As we continued down the river, we watched as candles and other trash floated by. In the distance I saw a strange form approaching. I soon realized that it was a dead body. One that had not been fully burned. We recalled from our research that in some cases the family cannot afford enough wood for the cremation to fully take place, even yet the remainder of the body is still pushed into the Sacred Ganges. Chunks of charred wood also floated by our boat as the evening went on. It was shocking to say the least.

We spotted a number of cows roaming the banks of the river.


Amongst the ashes and body parts floating in the water, there also is a toxic amount of sewage. Millions of gallons of raw sewage run into the river from the city and upstream daily making the water extremely hazardous to ones health. We refrained from any form of contact with the water, but others were obliged to do laundry, bathe, swim, and to our horror, drink of the thick sluggish brew. It is believed that the holy waters of the Ganges can cleanse ones soul.



Along the river there were also ceremonies which took place late in the evening. Our boat driver paddled up beside other boats stopped to watch. The music was exotic and the rituals unusual. Notice the man going for a swim in the river. Yuck!


Many had come to observe and to participate.


Where the boats had come to gather, young children would go from boat to boat selling candles, snacks, and chai tea. We have heard that sometimes the tea has been made from river water.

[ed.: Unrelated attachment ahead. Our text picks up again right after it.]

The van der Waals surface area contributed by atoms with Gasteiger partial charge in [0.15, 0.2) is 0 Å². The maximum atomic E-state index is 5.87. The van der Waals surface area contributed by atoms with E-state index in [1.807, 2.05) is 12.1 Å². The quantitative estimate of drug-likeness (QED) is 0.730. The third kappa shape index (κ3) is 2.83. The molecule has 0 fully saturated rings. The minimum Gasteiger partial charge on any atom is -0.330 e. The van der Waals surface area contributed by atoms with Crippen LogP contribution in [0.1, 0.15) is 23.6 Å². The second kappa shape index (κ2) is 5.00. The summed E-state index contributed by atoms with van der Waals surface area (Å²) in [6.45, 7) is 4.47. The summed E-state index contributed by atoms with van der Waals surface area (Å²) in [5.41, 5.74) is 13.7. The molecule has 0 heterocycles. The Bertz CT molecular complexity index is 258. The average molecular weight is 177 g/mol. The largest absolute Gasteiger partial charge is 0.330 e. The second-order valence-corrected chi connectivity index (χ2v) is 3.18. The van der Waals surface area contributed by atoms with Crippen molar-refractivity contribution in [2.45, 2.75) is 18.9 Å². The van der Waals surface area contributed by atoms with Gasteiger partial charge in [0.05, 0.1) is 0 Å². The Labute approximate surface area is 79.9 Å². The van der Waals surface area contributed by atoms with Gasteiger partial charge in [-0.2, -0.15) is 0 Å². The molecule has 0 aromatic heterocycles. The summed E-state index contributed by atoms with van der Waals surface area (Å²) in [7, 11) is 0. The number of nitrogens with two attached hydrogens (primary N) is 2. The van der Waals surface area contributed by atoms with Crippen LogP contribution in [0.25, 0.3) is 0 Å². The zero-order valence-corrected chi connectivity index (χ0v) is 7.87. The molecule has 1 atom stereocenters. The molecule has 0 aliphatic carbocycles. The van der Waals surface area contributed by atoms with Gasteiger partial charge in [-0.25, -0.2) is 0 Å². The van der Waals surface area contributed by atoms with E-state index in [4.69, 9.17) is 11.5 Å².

We watched as the ceremonies preformed incense and offerings of fire and water.








video


One of the best decisions that we made in this incredibly dirty city was to stay at a nicer establishment which we could escape to. It was also a place that we could order off the menu knowing that it was safe for consumption.

Tasty lime and mint smoothie. I ordered one of my new favorites, fresh lime with soda water and a dash of sugar.


We were very anxous to leave India and head to the higher elevations where it would be cooler. India had taken its toll on us. We were ready for something a little less intense.

Friday, June 11, 2010

Agra, India

The difficult part of travel photography is that you are always on the move and sometimes don't have time to wait about for better weather conditions. You have to do your best with the sky you are given. I was disappointed with the gray sky the first day we were in Agra, but you can't always have beautiful days, but I must tell the story even yet.

Agra Fort itself was just as grand as the fort that we had seen in New Delhi, but the interior was far superior. It was built by the same emperor, Shah Jahan, as the Taj and the fort from the previous post.




One of the things that I noticed was the patterns and details that were incorporated in to the architecture. Below was the walking path.